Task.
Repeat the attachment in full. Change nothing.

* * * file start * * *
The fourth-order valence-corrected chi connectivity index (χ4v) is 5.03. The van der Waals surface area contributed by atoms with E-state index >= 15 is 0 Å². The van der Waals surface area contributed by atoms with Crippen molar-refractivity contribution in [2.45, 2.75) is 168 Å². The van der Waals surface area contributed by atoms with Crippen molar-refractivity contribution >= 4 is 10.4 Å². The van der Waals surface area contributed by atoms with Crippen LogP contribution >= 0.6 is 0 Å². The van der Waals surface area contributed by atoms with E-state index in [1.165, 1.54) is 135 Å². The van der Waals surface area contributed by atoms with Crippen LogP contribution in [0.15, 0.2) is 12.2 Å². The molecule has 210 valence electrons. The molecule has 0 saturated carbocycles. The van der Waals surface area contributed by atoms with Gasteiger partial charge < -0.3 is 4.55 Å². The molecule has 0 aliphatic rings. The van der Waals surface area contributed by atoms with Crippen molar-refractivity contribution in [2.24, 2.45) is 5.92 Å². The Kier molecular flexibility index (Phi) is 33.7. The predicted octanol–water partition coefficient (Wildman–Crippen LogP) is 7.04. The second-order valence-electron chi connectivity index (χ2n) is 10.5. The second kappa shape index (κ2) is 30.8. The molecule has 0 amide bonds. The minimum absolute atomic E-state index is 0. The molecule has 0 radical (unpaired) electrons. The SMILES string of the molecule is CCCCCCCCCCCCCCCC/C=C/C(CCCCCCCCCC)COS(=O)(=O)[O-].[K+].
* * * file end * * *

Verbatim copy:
The fourth-order valence-corrected chi connectivity index (χ4v) is 5.03. The van der Waals surface area contributed by atoms with E-state index >= 15 is 0 Å². The van der Waals surface area contributed by atoms with Crippen molar-refractivity contribution in [2.45, 2.75) is 168 Å². The van der Waals surface area contributed by atoms with Crippen molar-refractivity contribution >= 4 is 10.4 Å². The van der Waals surface area contributed by atoms with Crippen LogP contribution >= 0.6 is 0 Å². The van der Waals surface area contributed by atoms with E-state index in [1.165, 1.54) is 135 Å². The van der Waals surface area contributed by atoms with Crippen LogP contribution in [0.15, 0.2) is 12.2 Å². The molecule has 210 valence electrons. The molecule has 0 saturated carbocycles. The van der Waals surface area contributed by atoms with Gasteiger partial charge < -0.3 is 4.55 Å². The molecule has 0 aliphatic rings. The van der Waals surface area contributed by atoms with Crippen molar-refractivity contribution in [2.24, 2.45) is 5.92 Å². The Kier molecular flexibility index (Phi) is 33.7. The predicted octanol–water partition coefficient (Wildman–Crippen LogP) is 7.04. The second-order valence-electron chi connectivity index (χ2n) is 10.5. The second kappa shape index (κ2) is 30.8. The molecule has 0 amide bonds. The minimum absolute atomic E-state index is 0. The molecule has 0 radical (unpaired) electrons. The SMILES string of the molecule is CCCCCCCCCCCCCCCC/C=C/C(CCCCCCCCCC)COS(=O)(=O)[O-].[K+].